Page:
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Thread: The address of the CONFIG block133 days old

  1. #1
    Prolific Poster towlerg's Avatar
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    Default The address of the CONFIG block

    Is there a way to find the start address of the CONFIG block for all supported devices? Some devices have a section in their PPI file called [CONFIGSTART] which gives that address but some have the section but not the address eg P16F628A.PPI?
    George

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    Fanatical Contributor Les's Avatar
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    Default Re: The address of the CONFIG block

    The datasheet for each device has the config address George.
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    Default Re: The address of the CONFIG block

    The question is "Why do you need it?". You set the fuses at the start of the program, so you know what they are. There are some fuses that can be cleared at runtime (e.g. CPx and WRTx whith some devices) but the question is why one should want to do this. The file "8bit_device.info" contains the addresses in the strings like "CONFIGREG_INFO_TYPE<300001><0><7><3>", followed by the fuses, but they are not in a specific order and do not contain the bit numers.
    Last edited by hadv215; 15th January 2018 at 21:53.

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    Prolific Poster towlerg's Avatar
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    Default Re: The address of the CONFIG block

    @Les, from a PC programme.

    @hadv215, I'm working on processing HEX files, and I need to find a particular line which occurs after the line that sets the address of the fuses eg. :020000040030CA
    Last edited by towlerg; 15th January 2018 at 21:56.
    George

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    Default Re: The address of the CONFIG block

    George, you can use my 18F hex reader, it will show the addresses and the values at the bottom of the window. Note that this tool assumes config to start at 300000h, which may not be valid for all devices. I also have a 10/12/16F extended hex reader that will do the trick for those devices (and includes the extra instruction for the extended types). This will not show the configs but if you really need them I suppose I can try to extend the functionality.
    Last edited by hadv215; 15th January 2018 at 22:14.

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    Prolific Poster towlerg's Avatar
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    Default Re: The address of the CONFIG block

    Thanks guys, I have a work around. Its not optimal but it works.
    George

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    Fanatical Contributor Les's Avatar
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    Default Re: The address of the CONFIG block

    For standard 14-bit core devices, the config address is always $2007. For standard 14-bit core devices that have 2 config locations, it is $2007 and $2008.

    The compiler does not need the config address for standard 14-bit core devices with a single fuse location, because the assembler does it automatically with the __config directive. Standard 14-bit core devices with 2 fuse addresses do have the address within the PPI file because the __config directive also needs the address to write too. For example PIC16F88 PPI file, which contains:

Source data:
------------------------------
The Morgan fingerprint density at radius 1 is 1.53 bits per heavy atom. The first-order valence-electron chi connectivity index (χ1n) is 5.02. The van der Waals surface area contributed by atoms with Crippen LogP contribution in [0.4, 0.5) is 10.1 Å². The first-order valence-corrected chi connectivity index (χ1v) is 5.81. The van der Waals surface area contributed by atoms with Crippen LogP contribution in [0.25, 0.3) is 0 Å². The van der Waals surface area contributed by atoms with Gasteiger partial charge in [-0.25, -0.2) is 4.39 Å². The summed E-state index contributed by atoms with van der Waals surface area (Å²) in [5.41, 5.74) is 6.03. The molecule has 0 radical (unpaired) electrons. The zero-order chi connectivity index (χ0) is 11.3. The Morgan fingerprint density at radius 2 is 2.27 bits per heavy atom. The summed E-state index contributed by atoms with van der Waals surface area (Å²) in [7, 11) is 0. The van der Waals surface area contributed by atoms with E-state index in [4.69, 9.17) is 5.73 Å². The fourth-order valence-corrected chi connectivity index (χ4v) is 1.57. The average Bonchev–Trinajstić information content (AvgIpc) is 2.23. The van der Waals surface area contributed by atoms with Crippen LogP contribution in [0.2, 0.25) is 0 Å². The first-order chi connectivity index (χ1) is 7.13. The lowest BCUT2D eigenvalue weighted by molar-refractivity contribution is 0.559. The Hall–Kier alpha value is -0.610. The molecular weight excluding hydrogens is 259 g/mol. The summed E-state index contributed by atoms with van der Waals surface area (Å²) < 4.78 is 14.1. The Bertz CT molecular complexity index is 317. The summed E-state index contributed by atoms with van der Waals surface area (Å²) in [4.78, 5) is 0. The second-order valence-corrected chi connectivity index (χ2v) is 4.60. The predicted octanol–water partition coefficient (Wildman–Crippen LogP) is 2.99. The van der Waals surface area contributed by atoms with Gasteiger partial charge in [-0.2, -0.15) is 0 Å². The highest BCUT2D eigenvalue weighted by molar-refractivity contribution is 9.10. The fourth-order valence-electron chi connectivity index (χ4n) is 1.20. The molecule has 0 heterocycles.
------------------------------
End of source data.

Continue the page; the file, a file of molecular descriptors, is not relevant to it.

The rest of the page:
[CONFIGSTART]
    _CONFIG1 EQU 0X2007
    _CONFIG2 EQU 0X2008

    But these are not transferred to the BASIC program because it does not need them to write configs.

    The addresses are always located in the "Special Features Of The CPU" section of the datasheets.
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    Prolific Poster towlerg's Avatar
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    Default Re: The address of the CONFIG block

    Thanks Les, my solution is to have an entry in an ini file which the user adds when using a new device. BTW in your post you specified standard 14 bit devices, does constant 0X2007 apply to the whole range of 14 bit devices?

    I understand why the address of the config block isn't available in the output of the compiler. I assume its historic that some PPI file have this information and some don't?
    Last edited by towlerg; 16th January 2018 at 15:23. Reason: old and stupid
    George

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    Fanatical Contributor Les's Avatar
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    Default Re: The address of the CONFIG block

    The newer enhanced 14-bit core devices operate quite different to standard 14-bit core devices, and they can have multiple configs and they start at $8007.

    See the PPI files for the enhanced 14-bit core types. Their names normally contain 4 characters after the F. For example: 16F1877 is an enhanced 14-bit core device type, and it has quite a few fuse addresses.

    Open the PPI file for the 16F1877 and you'll see:

    _CONFIG1 EQU 0X8007
    _CONFIG2 EQU 0X8008
    _CONFIG3 EQU 0X8009
    _CONFIG4 EQU 0X800A
    _CONFIG5 EQU 0X800B

    The PPI file and the .def file both also contain the directive _ecore if it is an enhanced 14-bit core type, so that the compiler knows they are enhanced types and changes its internal code creation, almost completely. The $define _ecore in the device's .def file can be used within a BASIC program to distinguish an enhanced 14-bit core type.

    $ifdef _ecore
    ' Do this code only for an enhanced 14-bit core device
    $endif
    Last edited by Les; 16th January 2018 at 15:43.
    For more example programs for Proton and Proton24 or updates, please visit: Proton WIKI or Proton Files

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